A to Z Challenge

Post #230 – A to Z Challenge: B is for Butterflies

Featured image: Rainbow Butterfly


The Exquisite and Ethereal Butterfly

Butterflies and the death of a loved one

A butterfly is a symbol of the Resurrection!” … It is a spiritual symbol for life after death because of its metamorphosis, or transformation, from a caterpillar that crawls on the ground to a beautiful, almost ethereal creature that flies through the air.

I never knew that meaning before, and this put me at peace. … It is a spiritual symbol for life after death because of its metamorphosis, or transformation, from a caterpillar that crawls on the ground to a beautiful, almost ethereal creature that flies through the air. – Quote from unknown source


Many people reported receiving a sign which affirmed that their deceased family member or friend had survived physical death and continues to live in another dimension of existence. We call these symbolic ADCs or ADC signs. They are a relatively common type of after-death communication. Some people are sent a sign spontaneously as a gift, while others ask or pray to receive one. Depending on their belief system, they may ask their deceased loved one to give them a sign, or they may pray to God or the “universe” for one. Typical symbolic ADCs include butterflies, rainbows, flowers, many different species of birds and other animals, and any number of inanimate objects. Whether a sign comes immediately or takes days or weeks to arrive, most people intuitively recognize their sign right away and feel it was intended just for them. ADC signs provide much hope to those who are grieving deeply, especially bereaved parents and the widowed. But because they are a symbolic form of communication, the receiver must interpret his or her own experience and assign personal meaning to it. In the first four accounts of symbolic ADCs the experiencers received a butterfly as their personal sign.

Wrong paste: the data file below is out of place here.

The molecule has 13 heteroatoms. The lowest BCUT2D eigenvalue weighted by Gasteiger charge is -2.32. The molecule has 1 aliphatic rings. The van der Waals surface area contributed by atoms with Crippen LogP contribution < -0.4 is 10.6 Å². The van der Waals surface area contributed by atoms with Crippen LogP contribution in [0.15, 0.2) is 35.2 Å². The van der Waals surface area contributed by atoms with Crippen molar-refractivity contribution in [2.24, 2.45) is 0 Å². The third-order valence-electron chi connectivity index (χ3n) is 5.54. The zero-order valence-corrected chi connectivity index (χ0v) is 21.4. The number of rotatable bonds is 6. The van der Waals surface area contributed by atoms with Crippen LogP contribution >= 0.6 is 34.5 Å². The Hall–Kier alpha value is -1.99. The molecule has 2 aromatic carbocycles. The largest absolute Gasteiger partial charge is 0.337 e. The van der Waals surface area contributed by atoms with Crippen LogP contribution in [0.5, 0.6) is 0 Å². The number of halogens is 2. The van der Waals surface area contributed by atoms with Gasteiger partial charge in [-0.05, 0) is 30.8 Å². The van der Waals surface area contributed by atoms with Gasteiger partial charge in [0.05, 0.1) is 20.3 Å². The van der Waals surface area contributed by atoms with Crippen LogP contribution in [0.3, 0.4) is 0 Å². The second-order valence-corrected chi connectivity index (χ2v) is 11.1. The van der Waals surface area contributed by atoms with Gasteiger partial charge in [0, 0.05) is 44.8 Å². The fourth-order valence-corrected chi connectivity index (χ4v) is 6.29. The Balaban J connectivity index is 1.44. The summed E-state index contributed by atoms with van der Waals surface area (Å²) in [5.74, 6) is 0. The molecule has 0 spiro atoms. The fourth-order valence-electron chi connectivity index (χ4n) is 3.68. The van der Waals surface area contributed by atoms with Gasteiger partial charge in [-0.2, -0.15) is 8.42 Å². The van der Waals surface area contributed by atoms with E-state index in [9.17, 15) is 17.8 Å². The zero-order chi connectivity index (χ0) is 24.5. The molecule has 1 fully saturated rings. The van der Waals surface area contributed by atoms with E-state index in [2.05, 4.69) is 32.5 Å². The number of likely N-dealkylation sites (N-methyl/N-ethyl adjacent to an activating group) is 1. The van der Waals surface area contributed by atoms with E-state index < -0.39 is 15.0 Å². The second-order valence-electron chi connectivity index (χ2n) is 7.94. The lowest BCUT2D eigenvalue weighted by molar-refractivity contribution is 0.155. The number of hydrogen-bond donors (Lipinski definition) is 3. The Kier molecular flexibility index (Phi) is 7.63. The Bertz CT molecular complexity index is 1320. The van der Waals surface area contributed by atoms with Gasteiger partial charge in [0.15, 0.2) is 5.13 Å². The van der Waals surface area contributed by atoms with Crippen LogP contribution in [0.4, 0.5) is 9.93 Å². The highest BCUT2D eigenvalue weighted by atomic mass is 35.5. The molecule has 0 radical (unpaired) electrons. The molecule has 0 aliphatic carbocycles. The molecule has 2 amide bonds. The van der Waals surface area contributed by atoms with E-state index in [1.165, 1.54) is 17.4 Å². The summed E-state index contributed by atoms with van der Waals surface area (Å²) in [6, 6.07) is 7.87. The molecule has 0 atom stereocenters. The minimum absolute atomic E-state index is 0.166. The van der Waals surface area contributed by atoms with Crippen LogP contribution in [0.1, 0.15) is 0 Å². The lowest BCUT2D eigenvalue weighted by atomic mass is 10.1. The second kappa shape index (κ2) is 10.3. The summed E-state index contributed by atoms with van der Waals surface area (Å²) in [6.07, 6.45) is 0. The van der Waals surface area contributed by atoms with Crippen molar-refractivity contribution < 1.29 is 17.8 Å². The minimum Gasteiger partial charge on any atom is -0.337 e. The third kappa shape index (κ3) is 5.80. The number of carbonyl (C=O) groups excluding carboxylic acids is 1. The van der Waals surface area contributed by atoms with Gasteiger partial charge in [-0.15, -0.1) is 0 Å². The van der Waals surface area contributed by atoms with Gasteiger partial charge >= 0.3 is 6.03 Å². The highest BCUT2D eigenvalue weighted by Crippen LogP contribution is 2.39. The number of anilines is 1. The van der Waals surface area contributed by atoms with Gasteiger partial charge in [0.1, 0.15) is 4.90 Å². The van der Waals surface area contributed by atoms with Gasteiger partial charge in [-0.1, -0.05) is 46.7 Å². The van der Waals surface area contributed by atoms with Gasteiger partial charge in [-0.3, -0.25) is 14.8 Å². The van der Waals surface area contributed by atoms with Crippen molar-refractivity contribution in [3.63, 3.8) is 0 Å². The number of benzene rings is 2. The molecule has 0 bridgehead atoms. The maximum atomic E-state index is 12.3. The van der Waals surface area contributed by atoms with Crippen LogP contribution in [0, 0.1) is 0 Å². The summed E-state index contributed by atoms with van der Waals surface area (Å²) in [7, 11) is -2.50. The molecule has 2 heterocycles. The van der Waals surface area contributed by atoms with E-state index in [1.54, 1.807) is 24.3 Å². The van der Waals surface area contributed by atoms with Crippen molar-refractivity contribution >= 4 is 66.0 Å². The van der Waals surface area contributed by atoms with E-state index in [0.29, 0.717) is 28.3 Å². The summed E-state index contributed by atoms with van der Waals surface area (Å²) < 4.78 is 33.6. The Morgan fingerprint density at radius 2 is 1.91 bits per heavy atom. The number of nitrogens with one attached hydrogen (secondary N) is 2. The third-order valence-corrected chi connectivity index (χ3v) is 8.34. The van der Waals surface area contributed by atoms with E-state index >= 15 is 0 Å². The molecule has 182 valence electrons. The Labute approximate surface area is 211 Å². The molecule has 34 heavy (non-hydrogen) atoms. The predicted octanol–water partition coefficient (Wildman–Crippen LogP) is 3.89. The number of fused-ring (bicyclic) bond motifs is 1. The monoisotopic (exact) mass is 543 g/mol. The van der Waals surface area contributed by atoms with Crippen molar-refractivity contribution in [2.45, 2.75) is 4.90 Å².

http://www.butterflywebsite.com/discover/bfliesandrainbows.cfm

TruthWhen my mother passed away in May 2004, my daughter, Lori, and my sister (who lived far from each other) both saw a butterfly. My sister, Kathy, was sitting out by her lake mourning when a butterfly lit on her shoulder. She told me it gave her shivers because at the same time she saw our mother’s face. This butterfly also comforted my sister as she wept.

The same day a butterfly flew into my daughter’s apartment through her balcony window and lit on her as well. She cried when she relayed this to me. It gave her peace to know her grandmother was watching over her from Heaven.

My sister passed away nearly four years ago. Kathy and my Lori were more sisterly than aunt and niece. Lori was living in a different apartment at the time that also had a balcony. The exact experience happened again. A butterfly flew through the open sliding glass door and circled her several times before it sailed outside and vanished before her eyes.

Also, Tom, Kathy’s fiance, was sitting by the same lake Kathy sat when Mom died. Kathy had told him the episode of the butterfly when we lost our mother. Tom said how shocked he was as he sat by the same lake Kathy did all those years ago, and a butterfly landed on his thigh. He too cried, but was comforted.

The Creator works in mysterious ways.


RESEARCHERS are close to solving a great mysteries of romance – why falling in love is so often accompanied by butterflies in the stomach. By David Derbyshire – UK Telegraph